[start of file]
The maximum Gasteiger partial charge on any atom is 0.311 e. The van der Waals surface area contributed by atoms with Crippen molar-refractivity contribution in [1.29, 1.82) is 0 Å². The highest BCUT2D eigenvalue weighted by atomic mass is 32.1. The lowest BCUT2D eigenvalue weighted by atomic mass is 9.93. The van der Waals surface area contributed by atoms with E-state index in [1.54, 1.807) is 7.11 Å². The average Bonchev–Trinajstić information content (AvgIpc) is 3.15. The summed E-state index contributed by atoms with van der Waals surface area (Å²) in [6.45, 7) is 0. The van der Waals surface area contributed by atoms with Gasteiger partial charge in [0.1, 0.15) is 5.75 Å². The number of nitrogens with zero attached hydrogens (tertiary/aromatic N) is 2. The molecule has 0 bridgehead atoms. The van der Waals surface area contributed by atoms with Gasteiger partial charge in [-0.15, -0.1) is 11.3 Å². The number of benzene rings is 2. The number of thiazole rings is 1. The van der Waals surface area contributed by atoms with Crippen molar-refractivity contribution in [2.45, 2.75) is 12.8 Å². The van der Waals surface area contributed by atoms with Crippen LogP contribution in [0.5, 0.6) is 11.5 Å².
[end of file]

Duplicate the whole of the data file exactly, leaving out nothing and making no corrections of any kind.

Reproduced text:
The maximum Gasteiger partial charge on any atom is 0.311 e. The van der Waals surface area contributed by atoms with Crippen molar-refractivity contribution in [1.29, 1.82) is 0 Å². The highest BCUT2D eigenvalue weighted by atomic mass is 32.1. The lowest BCUT2D eigenvalue weighted by atomic mass is 9.93. The van der Waals surface area contributed by atoms with E-state index in [1.54, 1.807) is 7.11 Å². The average Bonchev–Trinajstić information content (AvgIpc) is 3.15. The summed E-state index contributed by atoms with van der Waals surface area (Å²) in [6.45, 7) is 0. The van der Waals surface area contributed by atoms with Gasteiger partial charge in [0.1, 0.15) is 5.75 Å². The number of nitrogens with zero attached hydrogens (tertiary/aromatic N) is 2. The molecule has 0 bridgehead atoms. The van der Waals surface area contributed by atoms with Gasteiger partial charge in [-0.15, -0.1) is 11.3 Å². The number of benzene rings is 2. The number of thiazole rings is 1. The van der Waals surface area contributed by atoms with Crippen molar-refractivity contribution in [2.45, 2.75) is 12.8 Å². The van der Waals surface area contributed by atoms with Crippen LogP contribution in [0.5, 0.6) is 11.5 Å².